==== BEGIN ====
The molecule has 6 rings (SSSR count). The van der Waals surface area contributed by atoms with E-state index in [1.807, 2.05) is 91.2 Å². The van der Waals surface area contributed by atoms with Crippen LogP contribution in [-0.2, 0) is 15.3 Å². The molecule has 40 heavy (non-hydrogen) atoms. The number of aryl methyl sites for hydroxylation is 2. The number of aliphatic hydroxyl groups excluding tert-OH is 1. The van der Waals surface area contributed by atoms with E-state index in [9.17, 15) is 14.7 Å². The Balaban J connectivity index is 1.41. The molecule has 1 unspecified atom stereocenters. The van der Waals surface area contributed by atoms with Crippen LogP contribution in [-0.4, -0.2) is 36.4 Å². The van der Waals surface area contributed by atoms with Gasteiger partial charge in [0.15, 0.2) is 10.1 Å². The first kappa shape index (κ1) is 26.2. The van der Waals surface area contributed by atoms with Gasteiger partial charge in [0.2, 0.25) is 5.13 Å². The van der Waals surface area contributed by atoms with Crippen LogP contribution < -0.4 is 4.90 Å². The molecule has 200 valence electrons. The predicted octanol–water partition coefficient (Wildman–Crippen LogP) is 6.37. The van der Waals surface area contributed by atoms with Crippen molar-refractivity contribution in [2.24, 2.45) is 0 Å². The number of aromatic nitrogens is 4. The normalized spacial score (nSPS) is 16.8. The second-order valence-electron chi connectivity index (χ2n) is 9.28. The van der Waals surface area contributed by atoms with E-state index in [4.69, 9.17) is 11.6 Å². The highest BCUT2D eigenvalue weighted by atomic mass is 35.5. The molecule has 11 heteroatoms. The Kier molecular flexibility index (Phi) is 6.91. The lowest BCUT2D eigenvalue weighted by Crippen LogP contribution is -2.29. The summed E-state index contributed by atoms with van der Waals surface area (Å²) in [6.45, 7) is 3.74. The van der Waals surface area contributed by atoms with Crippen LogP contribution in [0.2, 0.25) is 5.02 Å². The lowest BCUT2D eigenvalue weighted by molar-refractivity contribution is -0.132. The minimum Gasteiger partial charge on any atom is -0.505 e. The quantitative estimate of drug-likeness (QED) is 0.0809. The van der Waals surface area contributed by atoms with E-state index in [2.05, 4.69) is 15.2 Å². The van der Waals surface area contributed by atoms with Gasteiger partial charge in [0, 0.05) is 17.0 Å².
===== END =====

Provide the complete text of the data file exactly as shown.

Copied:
The molecule has 6 rings (SSSR count). The van der Waals surface area contributed by atoms with E-state index in [1.807, 2.05) is 91.2 Å². The van der Waals surface area contributed by atoms with Crippen LogP contribution in [-0.2, 0) is 15.3 Å². The molecule has 40 heavy (non-hydrogen) atoms. The number of aryl methyl sites for hydroxylation is 2. The number of aliphatic hydroxyl groups excluding tert-OH is 1. The van der Waals surface area contributed by atoms with E-state index in [9.17, 15) is 14.7 Å². The Balaban J connectivity index is 1.41. The molecule has 1 unspecified atom stereocenters. The van der Waals surface area contributed by atoms with Crippen LogP contribution in [-0.4, -0.2) is 36.4 Å². The van der Waals surface area contributed by atoms with Gasteiger partial charge in [0.15, 0.2) is 10.1 Å². The first kappa shape index (κ1) is 26.2. The van der Waals surface area contributed by atoms with Gasteiger partial charge in [0.2, 0.25) is 5.13 Å². The van der Waals surface area contributed by atoms with Crippen LogP contribution < -0.4 is 4.90 Å². The molecule has 200 valence electrons. The predicted octanol–water partition coefficient (Wildman–Crippen LogP) is 6.37. The van der Waals surface area contributed by atoms with Crippen molar-refractivity contribution in [2.24, 2.45) is 0 Å². The number of aromatic nitrogens is 4. The normalized spacial score (nSPS) is 16.8. The second-order valence-electron chi connectivity index (χ2n) is 9.28. The van der Waals surface area contributed by atoms with E-state index in [4.69, 9.17) is 11.6 Å². The highest BCUT2D eigenvalue weighted by atomic mass is 35.5. The molecule has 11 heteroatoms. The Kier molecular flexibility index (Phi) is 6.91. The lowest BCUT2D eigenvalue weighted by Crippen LogP contribution is -2.29. The summed E-state index contributed by atoms with van der Waals surface area (Å²) in [6.45, 7) is 3.74. The van der Waals surface area contributed by atoms with Crippen LogP contribution in [0.2, 0.25) is 5.02 Å². The lowest BCUT2D eigenvalue weighted by molar-refractivity contribution is -0.132. The minimum Gasteiger partial charge on any atom is -0.505 e. The quantitative estimate of drug-likeness (QED) is 0.0809. The van der Waals surface area contributed by atoms with E-state index in [2.05, 4.69) is 15.2 Å². The van der Waals surface area contributed by atoms with Gasteiger partial charge in [0, 0.05) is 17.0 Å².